Monday, June 29, 2020

(Very Imprecisely) Command & Conquer

I am desperately someone who needs to get their eight hours of sleep in.

I can do a sleepless night every once in a while. Maybe two days in a row with only six hours. But anything more and I'm a zombie, simply bouncing from one stimuli to another until I eventually crash on the closest horizontal surface.

Sleep has eluded me this week. No particular reason. Sometimes it's an overly vivid dream that wakes me up and keeps me from falling back asleep. Other mornings, it's the sun, the great enemy, that overcomes our shade's defenses and launches it's dazzling assault into my eyeballs. Occasionally, it's our corgi, who finds the exact geometric shape necessary to take up as much of the mattress as possible.

So my ability to game has been compromised as my ability to form a coherent thought has gradually slipped away day by day. It doesn't help that most of my gaming has been of the hard as nails variety. Namely, the recent Command & Conquer remaster.

The game opens with a cinematic showing the computer inside the game itself, which is used as a conceit for the UI, as getting a graphical and audio upgrade. Apparently, the GDI and Nod Forces in game were using a Sound Blaster Pro in their computers: good choice.

The level of graphical spit shine is everywhere. In the UI, in the gameplay, and in the upscaled cinematics. C&C was an excessively ugly game, understandably so as it was pushing the infancy of the RTS genre and the use of live action FMV in just 1995. 

 I had played bits and pieces of the original back when it was newish. The original PC version was available at our local library, hidden amongst the edutainment and productivity software. I also recall having rented it for the PS1 at the local Blockbuster and hating having to control an RTS with a controller. Somethings never change. I had played more of the game in the mid to late 2000s. I own the complete collection of C&C games from a physical box I bought back in college and whose product keys curiously worked in the Origin gaming platform.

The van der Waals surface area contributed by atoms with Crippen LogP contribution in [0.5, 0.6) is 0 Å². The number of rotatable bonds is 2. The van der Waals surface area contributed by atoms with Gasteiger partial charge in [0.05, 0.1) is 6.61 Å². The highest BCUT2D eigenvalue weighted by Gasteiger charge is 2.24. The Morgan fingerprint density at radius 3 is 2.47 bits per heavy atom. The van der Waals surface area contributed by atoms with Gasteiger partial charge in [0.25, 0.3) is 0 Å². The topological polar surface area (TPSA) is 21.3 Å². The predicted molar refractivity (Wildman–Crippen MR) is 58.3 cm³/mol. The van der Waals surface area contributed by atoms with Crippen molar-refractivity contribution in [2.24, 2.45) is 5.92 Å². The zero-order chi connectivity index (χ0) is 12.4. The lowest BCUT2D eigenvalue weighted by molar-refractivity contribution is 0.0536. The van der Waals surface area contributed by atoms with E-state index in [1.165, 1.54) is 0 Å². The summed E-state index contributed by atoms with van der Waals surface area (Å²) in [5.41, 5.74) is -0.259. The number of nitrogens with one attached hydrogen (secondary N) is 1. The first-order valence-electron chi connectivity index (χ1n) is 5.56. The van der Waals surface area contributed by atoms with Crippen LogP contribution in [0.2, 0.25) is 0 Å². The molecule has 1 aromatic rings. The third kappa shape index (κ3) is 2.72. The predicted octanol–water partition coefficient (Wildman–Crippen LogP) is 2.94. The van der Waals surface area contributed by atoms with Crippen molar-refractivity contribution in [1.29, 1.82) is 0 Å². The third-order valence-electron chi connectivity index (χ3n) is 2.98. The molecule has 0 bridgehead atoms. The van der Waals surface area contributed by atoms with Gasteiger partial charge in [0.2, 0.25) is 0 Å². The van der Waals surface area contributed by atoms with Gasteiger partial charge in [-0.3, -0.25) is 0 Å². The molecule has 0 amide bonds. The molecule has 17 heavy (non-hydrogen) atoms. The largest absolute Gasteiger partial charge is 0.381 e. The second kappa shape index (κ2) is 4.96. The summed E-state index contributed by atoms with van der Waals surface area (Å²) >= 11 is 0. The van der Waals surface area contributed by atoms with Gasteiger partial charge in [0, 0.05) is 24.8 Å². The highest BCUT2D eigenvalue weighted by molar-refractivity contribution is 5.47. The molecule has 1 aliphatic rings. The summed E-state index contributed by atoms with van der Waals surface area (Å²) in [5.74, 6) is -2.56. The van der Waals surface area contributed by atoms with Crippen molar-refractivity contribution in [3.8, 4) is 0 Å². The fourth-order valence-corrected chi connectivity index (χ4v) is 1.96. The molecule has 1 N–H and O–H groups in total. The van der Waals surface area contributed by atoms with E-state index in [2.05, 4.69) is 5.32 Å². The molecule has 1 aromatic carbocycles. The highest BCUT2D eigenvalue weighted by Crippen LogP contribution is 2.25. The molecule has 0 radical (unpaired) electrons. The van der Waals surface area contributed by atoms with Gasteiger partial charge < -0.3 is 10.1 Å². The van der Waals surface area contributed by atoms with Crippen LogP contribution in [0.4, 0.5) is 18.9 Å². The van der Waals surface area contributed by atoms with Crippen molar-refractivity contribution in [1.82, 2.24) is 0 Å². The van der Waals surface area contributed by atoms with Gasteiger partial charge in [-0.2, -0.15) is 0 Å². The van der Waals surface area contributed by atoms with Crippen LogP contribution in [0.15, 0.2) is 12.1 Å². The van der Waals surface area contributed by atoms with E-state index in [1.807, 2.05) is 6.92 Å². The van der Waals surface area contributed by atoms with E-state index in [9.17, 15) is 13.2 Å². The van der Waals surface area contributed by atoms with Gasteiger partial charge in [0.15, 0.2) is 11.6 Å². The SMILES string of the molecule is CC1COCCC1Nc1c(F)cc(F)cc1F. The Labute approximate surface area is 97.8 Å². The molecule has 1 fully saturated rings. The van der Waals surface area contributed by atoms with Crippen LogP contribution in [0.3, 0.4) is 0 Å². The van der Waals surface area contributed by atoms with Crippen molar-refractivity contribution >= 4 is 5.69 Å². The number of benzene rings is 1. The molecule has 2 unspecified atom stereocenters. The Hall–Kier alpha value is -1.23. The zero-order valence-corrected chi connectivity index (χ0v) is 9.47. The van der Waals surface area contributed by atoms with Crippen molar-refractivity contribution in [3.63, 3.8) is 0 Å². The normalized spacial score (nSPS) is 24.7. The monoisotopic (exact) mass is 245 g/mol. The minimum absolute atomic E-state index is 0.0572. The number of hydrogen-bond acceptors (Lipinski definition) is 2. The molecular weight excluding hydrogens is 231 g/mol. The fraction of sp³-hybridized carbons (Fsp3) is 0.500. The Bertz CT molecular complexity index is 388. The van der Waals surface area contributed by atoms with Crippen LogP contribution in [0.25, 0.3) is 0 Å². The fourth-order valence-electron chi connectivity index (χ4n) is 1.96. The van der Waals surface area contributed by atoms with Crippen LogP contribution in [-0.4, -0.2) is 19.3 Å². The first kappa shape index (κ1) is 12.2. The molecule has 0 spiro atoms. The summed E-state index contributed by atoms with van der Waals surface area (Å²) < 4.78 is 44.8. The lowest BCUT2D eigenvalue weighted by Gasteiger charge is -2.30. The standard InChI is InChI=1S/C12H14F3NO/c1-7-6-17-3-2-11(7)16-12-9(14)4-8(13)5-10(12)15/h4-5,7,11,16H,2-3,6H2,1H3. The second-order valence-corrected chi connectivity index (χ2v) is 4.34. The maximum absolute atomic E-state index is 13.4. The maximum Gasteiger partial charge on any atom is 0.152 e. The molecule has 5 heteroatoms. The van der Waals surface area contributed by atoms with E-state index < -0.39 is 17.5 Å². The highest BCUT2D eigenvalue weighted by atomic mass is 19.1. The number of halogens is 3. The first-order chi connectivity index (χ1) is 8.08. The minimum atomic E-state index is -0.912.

The game had become largely incompatible with modern versions of Windows, and the poor AI pathfinding and just straight up buggy micro control eventually made the game unplayable to me. So I was understandably excited with the release of the Remaster which came paired with a measly $20 price tag and some glowing reviews.

The problem, of course, is that while the graphics have been gussied up, the developers didn't bother actually fixing any of the gameplay.

The AI's hare-brained pathfinding remains as is. Moving units from one place to another is a roll of the dice on how and if they will actually get there. Attacking is also incredibly imprecise. Focus-fire is a thing, and usually works, but general orders to attack or defend an area functionally don't work. As often as your units attempt to kill something, they will just as often not do anything at all, or actually kill themselves. Friendly fire is a thing in this series, and your grenadiers don't particularly differentiate between enemy forces and your own. If your own units and are somewhat near an enemy the grenadier wants to attack, a virtually certainty consider the poor pathfinding, then all of it's getting blown up.

It ends up making the graphical upgrades somewhat pointless. Most people are going to play this package for an hour or two and bounce off it. EA is going to see a huge number of Steam Refunds here, the crust shows itself early and often. There's very little control here, as a commander you're mostly reduced to flailing your arms to command the dumbest soldiers on alternate earth. It's a bit like playing the first Street Fighter game, the genre as we understand it is too primitive here to enjoy. It's just not a fun time. Online play is going to dry up immediately, whose going to play this once the novelty wears off?

There is mod support. Perhaps the player base will fix what the developers neglected to.

It's perfectly understandable that the development team kept a hands-off approach. The graphical and netplay updates were probably more than enough for a small team to handle. And EA never marketed this as an overhaul, just a graphics upgrade.

But it would have been nice for the first big RTS game to have gotten a proper re-release. Lord knows the RTS genre could have used it. But considering how underwhelming the reception for both the good Starcraft re-release and the not-so good Warcraft III re-release got, it's not surprising that EA didn't commit a lot here.

Maybe now that I've gotten a decent nights sleep I'll throw myself back into C&C's grinder of a campaign. Or I maybe I use my newfound energy on something a bit less archaic.

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